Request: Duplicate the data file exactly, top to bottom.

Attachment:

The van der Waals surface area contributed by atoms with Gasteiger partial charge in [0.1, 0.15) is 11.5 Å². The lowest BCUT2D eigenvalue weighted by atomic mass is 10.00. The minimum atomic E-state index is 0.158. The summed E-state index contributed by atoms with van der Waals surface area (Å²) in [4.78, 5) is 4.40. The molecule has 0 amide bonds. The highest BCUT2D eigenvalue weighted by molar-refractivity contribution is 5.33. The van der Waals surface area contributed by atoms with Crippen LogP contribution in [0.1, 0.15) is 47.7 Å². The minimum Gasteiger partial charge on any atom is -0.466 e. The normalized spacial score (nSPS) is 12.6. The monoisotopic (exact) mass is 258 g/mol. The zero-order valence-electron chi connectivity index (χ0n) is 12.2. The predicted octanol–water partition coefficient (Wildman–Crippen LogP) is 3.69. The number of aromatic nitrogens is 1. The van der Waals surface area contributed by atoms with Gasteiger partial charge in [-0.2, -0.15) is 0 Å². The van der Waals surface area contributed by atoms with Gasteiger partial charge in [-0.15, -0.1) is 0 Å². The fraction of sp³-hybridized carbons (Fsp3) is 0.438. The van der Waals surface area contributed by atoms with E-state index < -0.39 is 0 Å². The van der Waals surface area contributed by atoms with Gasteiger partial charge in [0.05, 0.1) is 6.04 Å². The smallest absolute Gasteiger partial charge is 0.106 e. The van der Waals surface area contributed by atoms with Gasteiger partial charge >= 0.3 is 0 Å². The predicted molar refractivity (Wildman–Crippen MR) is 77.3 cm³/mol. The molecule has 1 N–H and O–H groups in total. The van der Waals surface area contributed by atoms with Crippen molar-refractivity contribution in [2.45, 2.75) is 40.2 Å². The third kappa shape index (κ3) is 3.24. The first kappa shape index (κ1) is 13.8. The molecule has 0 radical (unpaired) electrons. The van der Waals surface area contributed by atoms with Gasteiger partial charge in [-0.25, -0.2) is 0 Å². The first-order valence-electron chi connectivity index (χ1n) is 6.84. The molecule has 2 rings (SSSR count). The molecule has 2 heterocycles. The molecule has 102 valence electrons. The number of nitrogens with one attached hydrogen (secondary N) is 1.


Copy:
The van der Waals surface area contributed by atoms with Gasteiger partial charge in [0.1, 0.15) is 11.5 Å². The lowest BCUT2D eigenvalue weighted by atomic mass is 10.00. The minimum atomic E-state index is 0.158. The summed E-state index contributed by atoms with van der Waals surface area (Å²) in [4.78, 5) is 4.40. The molecule has 0 amide bonds. The highest BCUT2D eigenvalue weighted by molar-refractivity contribution is 5.33. The van der Waals surface area contributed by atoms with Crippen LogP contribution in [0.1, 0.15) is 47.7 Å². The minimum Gasteiger partial charge on any atom is -0.466 e. The normalized spacial score (nSPS) is 12.6. The monoisotopic (exact) mass is 258 g/mol. The zero-order valence-electron chi connectivity index (χ0n) is 12.2. The predicted octanol–water partition coefficient (Wildman–Crippen LogP) is 3.69. The number of aromatic nitrogens is 1. The van der Waals surface area contributed by atoms with Gasteiger partial charge in [-0.2, -0.15) is 0 Å². The van der Waals surface area contributed by atoms with Gasteiger partial charge in [-0.15, -0.1) is 0 Å². The fraction of sp³-hybridized carbons (Fsp3) is 0.438. The van der Waals surface area contributed by atoms with E-state index < -0.39 is 0 Å². The van der Waals surface area contributed by atoms with Gasteiger partial charge in [0.05, 0.1) is 6.04 Å². The smallest absolute Gasteiger partial charge is 0.106 e. The van der Waals surface area contributed by atoms with Gasteiger partial charge >= 0.3 is 0 Å². The predicted molar refractivity (Wildman–Crippen MR) is 77.3 cm³/mol. The molecule has 1 N–H and O–H groups in total. The van der Waals surface area contributed by atoms with Crippen molar-refractivity contribution in [2.45, 2.75) is 40.2 Å². The third kappa shape index (κ3) is 3.24. The first kappa shape index (κ1) is 13.8. The molecule has 0 radical (unpaired) electrons. The van der Waals surface area contributed by atoms with Gasteiger partial charge in [-0.25, -0.2) is 0 Å². The first-order valence-electron chi connectivity index (χ1n) is 6.84. The molecule has 2 rings (SSSR count). The molecule has 2 heterocycles. The molecule has 102 valence electrons. The number of nitrogens with one attached hydrogen (secondary N) is 1.